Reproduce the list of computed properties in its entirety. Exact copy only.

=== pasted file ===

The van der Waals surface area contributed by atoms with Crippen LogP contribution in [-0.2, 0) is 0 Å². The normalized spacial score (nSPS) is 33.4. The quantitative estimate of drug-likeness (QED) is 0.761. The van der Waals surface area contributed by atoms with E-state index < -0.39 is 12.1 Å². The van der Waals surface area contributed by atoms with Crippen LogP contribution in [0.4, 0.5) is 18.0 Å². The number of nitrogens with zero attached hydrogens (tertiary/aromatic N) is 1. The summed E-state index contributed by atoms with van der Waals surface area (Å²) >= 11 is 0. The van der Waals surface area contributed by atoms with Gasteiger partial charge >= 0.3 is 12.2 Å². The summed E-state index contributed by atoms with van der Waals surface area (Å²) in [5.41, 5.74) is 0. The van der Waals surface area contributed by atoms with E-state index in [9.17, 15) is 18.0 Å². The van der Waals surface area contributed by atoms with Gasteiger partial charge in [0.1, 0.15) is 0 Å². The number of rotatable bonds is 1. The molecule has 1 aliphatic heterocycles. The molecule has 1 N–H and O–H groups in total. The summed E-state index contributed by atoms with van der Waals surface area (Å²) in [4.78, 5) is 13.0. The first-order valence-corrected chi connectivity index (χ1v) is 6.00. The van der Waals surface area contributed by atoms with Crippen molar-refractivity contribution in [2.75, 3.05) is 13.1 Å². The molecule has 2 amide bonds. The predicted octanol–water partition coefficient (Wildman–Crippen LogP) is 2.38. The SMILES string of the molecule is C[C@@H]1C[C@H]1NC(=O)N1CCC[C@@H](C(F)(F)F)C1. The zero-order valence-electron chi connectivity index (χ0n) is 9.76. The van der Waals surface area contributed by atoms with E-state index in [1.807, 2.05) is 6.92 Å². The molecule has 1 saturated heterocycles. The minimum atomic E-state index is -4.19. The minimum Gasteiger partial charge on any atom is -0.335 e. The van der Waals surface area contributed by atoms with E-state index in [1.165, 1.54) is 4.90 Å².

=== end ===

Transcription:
The van der Waals surface area contributed by atoms with Crippen LogP contribution in [-0.2, 0) is 0 Å². The normalized spacial score (nSPS) is 33.4. The quantitative estimate of drug-likeness (QED) is 0.761. The van der Waals surface area contributed by atoms with E-state index < -0.39 is 12.1 Å². The van der Waals surface area contributed by atoms with Crippen LogP contribution in [0.4, 0.5) is 18.0 Å². The number of nitrogens with zero attached hydrogens (tertiary/aromatic N) is 1. The summed E-state index contributed by atoms with van der Waals surface area (Å²) >= 11 is 0. The van der Waals surface area contributed by atoms with Gasteiger partial charge >= 0.3 is 12.2 Å². The summed E-state index contributed by atoms with van der Waals surface area (Å²) in [5.41, 5.74) is 0. The van der Waals surface area contributed by atoms with E-state index in [9.17, 15) is 18.0 Å². The van der Waals surface area contributed by atoms with Gasteiger partial charge in [0.1, 0.15) is 0 Å². The number of rotatable bonds is 1. The molecule has 1 aliphatic heterocycles. The molecule has 1 N–H and O–H groups in total. The summed E-state index contributed by atoms with van der Waals surface area (Å²) in [4.78, 5) is 13.0. The first-order valence-corrected chi connectivity index (χ1v) is 6.00. The van der Waals surface area contributed by atoms with Crippen molar-refractivity contribution in [2.75, 3.05) is 13.1 Å². The molecule has 2 amide bonds. The predicted octanol–water partition coefficient (Wildman–Crippen LogP) is 2.38. The SMILES string of the molecule is C[C@@H]1C[C@H]1NC(=O)N1CCC[C@@H](C(F)(F)F)C1. The zero-order valence-electron chi connectivity index (χ0n) is 9.76. The van der Waals surface area contributed by atoms with E-state index in [1.807, 2.05) is 6.92 Å². The molecule has 1 saturated heterocycles. The minimum atomic E-state index is -4.19. The minimum Gasteiger partial charge on any atom is -0.335 e. The van der Waals surface area contributed by atoms with E-state index in [1.165, 1.54) is 4.90 Å².